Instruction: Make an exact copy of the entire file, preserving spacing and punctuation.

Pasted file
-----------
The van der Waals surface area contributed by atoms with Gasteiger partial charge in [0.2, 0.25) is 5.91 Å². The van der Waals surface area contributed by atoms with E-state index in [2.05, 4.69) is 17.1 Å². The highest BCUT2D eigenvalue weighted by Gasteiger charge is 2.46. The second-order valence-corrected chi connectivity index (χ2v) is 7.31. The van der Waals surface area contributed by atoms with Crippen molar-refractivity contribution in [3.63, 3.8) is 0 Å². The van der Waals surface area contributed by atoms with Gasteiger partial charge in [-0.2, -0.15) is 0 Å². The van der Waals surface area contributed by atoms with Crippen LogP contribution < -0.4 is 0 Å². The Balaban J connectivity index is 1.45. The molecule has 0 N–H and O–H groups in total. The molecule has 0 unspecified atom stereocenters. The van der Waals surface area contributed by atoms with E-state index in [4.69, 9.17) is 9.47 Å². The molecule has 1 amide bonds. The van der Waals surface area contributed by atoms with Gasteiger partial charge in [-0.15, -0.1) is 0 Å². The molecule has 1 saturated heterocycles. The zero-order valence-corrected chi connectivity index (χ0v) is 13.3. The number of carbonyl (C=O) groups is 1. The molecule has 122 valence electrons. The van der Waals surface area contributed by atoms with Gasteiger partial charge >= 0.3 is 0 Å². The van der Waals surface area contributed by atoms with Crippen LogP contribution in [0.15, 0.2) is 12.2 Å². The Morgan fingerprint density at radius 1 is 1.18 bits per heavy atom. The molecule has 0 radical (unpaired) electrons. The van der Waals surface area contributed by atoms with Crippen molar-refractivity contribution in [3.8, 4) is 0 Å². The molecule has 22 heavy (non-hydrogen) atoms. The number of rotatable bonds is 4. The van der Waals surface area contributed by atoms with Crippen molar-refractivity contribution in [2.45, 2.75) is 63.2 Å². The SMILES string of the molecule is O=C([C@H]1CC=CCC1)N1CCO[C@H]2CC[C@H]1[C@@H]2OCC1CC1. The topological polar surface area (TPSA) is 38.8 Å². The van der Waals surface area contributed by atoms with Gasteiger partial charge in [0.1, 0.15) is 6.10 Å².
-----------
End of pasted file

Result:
The van der Waals surface area contributed by atoms with Gasteiger partial charge in [0.2, 0.25) is 5.91 Å². The van der Waals surface area contributed by atoms with E-state index in [2.05, 4.69) is 17.1 Å². The highest BCUT2D eigenvalue weighted by Gasteiger charge is 2.46. The second-order valence-corrected chi connectivity index (χ2v) is 7.31. The van der Waals surface area contributed by atoms with Crippen molar-refractivity contribution in [3.63, 3.8) is 0 Å². The van der Waals surface area contributed by atoms with Gasteiger partial charge in [-0.2, -0.15) is 0 Å². The van der Waals surface area contributed by atoms with Crippen LogP contribution < -0.4 is 0 Å². The Balaban J connectivity index is 1.45. The molecule has 0 N–H and O–H groups in total. The molecule has 0 unspecified atom stereocenters. The van der Waals surface area contributed by atoms with E-state index in [4.69, 9.17) is 9.47 Å². The molecule has 1 amide bonds. The van der Waals surface area contributed by atoms with Gasteiger partial charge in [-0.15, -0.1) is 0 Å². The molecule has 1 saturated heterocycles. The zero-order valence-corrected chi connectivity index (χ0v) is 13.3. The number of carbonyl (C=O) groups is 1. The molecule has 122 valence electrons. The van der Waals surface area contributed by atoms with Gasteiger partial charge >= 0.3 is 0 Å². The van der Waals surface area contributed by atoms with Crippen LogP contribution in [0.15, 0.2) is 12.2 Å². The Morgan fingerprint density at radius 1 is 1.18 bits per heavy atom. The molecule has 0 radical (unpaired) electrons. The van der Waals surface area contributed by atoms with Crippen molar-refractivity contribution in [3.8, 4) is 0 Å². The molecule has 22 heavy (non-hydrogen) atoms. The number of rotatable bonds is 4. The van der Waals surface area contributed by atoms with Crippen molar-refractivity contribution in [2.45, 2.75) is 63.2 Å². The SMILES string of the molecule is O=C([C@H]1CC=CCC1)N1CCO[C@H]2CC[C@H]1[C@@H]2OCC1CC1. The topological polar surface area (TPSA) is 38.8 Å². The van der Waals surface area contributed by atoms with Gasteiger partial charge in [0.1, 0.15) is 6.10 Å².